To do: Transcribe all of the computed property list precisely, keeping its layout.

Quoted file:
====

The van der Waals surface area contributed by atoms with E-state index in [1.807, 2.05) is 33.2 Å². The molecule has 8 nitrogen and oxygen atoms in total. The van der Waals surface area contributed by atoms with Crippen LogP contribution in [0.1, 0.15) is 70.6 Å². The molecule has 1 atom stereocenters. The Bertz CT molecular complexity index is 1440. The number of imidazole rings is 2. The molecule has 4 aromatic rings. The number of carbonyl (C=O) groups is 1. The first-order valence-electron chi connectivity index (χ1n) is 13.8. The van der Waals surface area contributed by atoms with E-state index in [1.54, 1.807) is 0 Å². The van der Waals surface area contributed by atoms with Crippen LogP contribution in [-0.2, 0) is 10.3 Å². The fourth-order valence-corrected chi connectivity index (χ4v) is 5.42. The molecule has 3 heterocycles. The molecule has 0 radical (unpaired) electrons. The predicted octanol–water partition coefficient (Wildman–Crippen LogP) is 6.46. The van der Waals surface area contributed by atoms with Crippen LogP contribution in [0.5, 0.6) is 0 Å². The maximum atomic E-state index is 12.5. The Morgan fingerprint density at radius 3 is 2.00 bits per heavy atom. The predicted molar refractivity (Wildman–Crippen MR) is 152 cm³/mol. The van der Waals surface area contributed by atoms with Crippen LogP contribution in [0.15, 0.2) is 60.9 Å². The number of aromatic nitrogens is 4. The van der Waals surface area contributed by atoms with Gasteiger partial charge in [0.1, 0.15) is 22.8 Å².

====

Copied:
The van der Waals surface area contributed by atoms with E-state index in [1.807, 2.05) is 33.2 Å². The molecule has 8 nitrogen and oxygen atoms in total. The van der Waals surface area contributed by atoms with Crippen LogP contribution in [0.1, 0.15) is 70.6 Å². The molecule has 1 atom stereocenters. The Bertz CT molecular complexity index is 1440. The number of imidazole rings is 2. The molecule has 4 aromatic rings. The number of carbonyl (C=O) groups is 1. The first-order valence-electron chi connectivity index (χ1n) is 13.8. The van der Waals surface area contributed by atoms with E-state index in [1.54, 1.807) is 0 Å². The van der Waals surface area contributed by atoms with Crippen LogP contribution in [-0.2, 0) is 10.3 Å². The fourth-order valence-corrected chi connectivity index (χ4v) is 5.42. The molecule has 3 heterocycles. The molecule has 0 radical (unpaired) electrons. The predicted octanol–water partition coefficient (Wildman–Crippen LogP) is 6.46. The van der Waals surface area contributed by atoms with Crippen LogP contribution in [0.5, 0.6) is 0 Å². The maximum atomic E-state index is 12.5. The Morgan fingerprint density at radius 3 is 2.00 bits per heavy atom. The predicted molar refractivity (Wildman–Crippen MR) is 152 cm³/mol. The van der Waals surface area contributed by atoms with Crippen LogP contribution in [0.15, 0.2) is 60.9 Å². The number of aromatic nitrogens is 4. The van der Waals surface area contributed by atoms with Gasteiger partial charge in [0.1, 0.15) is 22.8 Å².